2UP Game

Two-up is a traditional Australian gambling game that plays by an elected person that has no stake in the game tossing two coins in the air. This is a lot like the American version of heads or tails but with a money stake involved. Players bet on whether the coins will fall with both heads up, both tails up, or with one coin a head and one a tail.

This is a very well-liked game in Australia but it is only legal one day per year, on Anzac Day and primarily in pubs, casinos, and clubs. The game is traditionally played with pennies but most people prefer a higher stake. The origin of Two-up is sketchy but it is best believed that it evolved amongst poorer English and Irish citizens in the 18th century. Two-up was played extensively by Australia's soldiers during World War I.

It didn’t take too long before illegal "two-up schools" grew around Australia and many were backed by corrupt police. The legendary Thommo's Two-up School, which operated at various locations in Surry Hills, Sydney from the early years of the 20th century until at least 1979, was one of Australia's first major illegal gambling operations.

After the 1950’s, Two up lost popularity and was eventually replaced with gambling like baccarat and slot games that were legal to play in clubs. Legal two-up arrived as a table game at the new casinos in Hobart in 1973, but is now only offered at Crown Perth and Crown Melbourne. In New South Wales, two-up can be played on not only Anzac day, but any other designated commemorative days.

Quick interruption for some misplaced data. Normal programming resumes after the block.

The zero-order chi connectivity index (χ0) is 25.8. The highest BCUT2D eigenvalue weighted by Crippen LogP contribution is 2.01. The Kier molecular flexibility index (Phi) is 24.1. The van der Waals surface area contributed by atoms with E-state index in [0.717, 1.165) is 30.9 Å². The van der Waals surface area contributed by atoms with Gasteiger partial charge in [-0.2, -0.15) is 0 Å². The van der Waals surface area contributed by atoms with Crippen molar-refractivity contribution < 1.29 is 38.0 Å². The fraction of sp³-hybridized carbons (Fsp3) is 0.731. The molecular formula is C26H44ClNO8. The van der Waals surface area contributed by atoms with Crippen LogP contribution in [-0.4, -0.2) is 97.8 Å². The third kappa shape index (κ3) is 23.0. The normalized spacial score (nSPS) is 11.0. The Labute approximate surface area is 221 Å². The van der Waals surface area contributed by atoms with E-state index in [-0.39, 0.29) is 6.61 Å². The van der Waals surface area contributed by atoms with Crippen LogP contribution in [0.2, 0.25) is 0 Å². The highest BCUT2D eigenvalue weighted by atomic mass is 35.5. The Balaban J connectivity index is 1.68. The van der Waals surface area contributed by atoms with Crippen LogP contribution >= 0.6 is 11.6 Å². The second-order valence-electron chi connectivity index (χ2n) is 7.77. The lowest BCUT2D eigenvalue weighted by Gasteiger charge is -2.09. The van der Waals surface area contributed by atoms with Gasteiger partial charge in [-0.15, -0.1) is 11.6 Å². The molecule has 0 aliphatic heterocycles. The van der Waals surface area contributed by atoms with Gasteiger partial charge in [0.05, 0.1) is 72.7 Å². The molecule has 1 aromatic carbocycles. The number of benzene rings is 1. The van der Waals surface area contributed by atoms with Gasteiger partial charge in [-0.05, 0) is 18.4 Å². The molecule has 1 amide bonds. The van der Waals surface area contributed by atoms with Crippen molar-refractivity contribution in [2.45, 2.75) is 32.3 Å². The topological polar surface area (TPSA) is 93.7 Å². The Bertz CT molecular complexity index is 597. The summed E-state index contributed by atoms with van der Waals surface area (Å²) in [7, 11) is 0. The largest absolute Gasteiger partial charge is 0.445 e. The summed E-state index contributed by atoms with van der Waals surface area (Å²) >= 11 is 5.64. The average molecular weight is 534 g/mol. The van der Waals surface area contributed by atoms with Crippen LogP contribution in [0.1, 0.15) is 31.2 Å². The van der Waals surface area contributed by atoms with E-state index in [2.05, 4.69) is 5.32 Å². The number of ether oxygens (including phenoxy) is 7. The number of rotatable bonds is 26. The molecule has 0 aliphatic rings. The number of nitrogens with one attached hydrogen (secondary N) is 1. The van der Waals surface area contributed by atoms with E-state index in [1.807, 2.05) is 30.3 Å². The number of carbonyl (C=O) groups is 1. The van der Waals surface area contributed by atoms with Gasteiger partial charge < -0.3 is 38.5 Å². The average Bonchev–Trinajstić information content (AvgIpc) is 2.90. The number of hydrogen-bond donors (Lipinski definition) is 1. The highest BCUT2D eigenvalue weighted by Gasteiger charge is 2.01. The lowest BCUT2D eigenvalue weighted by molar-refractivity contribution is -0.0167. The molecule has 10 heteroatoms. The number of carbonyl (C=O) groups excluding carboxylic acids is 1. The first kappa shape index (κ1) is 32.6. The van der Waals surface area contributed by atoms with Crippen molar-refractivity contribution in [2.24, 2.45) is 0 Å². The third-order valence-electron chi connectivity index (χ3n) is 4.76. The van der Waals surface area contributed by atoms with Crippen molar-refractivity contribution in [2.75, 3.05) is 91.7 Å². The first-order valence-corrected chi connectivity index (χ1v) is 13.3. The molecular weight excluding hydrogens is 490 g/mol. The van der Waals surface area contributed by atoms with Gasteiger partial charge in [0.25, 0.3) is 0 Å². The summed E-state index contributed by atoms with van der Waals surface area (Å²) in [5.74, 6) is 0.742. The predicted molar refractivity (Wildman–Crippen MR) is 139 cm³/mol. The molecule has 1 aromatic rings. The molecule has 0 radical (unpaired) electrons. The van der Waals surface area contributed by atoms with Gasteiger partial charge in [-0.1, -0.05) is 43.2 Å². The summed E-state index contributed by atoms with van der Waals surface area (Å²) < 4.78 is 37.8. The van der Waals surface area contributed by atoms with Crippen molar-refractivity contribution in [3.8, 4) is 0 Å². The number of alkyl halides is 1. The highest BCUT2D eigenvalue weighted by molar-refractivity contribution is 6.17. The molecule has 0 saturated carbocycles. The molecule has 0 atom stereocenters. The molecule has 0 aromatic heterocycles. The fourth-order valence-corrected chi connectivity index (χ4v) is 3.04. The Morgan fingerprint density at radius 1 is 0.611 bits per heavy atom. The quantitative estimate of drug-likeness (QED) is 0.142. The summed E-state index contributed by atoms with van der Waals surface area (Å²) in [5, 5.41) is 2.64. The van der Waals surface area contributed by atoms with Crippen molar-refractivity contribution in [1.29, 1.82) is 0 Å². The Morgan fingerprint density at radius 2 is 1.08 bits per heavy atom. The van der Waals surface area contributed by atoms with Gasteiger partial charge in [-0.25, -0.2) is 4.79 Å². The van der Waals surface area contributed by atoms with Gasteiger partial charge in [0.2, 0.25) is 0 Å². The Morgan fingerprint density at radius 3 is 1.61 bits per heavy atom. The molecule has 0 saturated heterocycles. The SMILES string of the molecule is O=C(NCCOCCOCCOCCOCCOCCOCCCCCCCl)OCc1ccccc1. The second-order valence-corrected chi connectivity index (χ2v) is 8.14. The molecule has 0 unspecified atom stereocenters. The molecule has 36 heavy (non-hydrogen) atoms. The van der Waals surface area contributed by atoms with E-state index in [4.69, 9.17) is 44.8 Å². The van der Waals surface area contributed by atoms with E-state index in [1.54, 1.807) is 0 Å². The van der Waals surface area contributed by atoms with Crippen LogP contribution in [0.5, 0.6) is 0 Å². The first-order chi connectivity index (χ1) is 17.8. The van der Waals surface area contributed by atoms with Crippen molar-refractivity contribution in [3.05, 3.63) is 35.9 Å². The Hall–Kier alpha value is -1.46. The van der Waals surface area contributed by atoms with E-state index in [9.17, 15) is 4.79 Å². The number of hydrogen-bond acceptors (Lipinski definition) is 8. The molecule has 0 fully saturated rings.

Two-up is legal on Anzac Day, when it is played in Returned Servicemen's League (RSL) clubs and hotels. Several tourist "two-up schools" in the Outback have also been legalized. Under the NSW Gambling (Two-Up) Act 1998, playing two-up in NSW is not unlawful on Anzac Day.

However, there are certain conditions that must be met for Two up to be legal, even on Anzac Day. The Gambling (Two-up) Act requires that games are played on a not for profit basis, or in the case of a club: no entrance fee to a premises that is holding a two-up game is allowed. Also, clubs that host games of two-up must donate all proceeds to a charitable cause.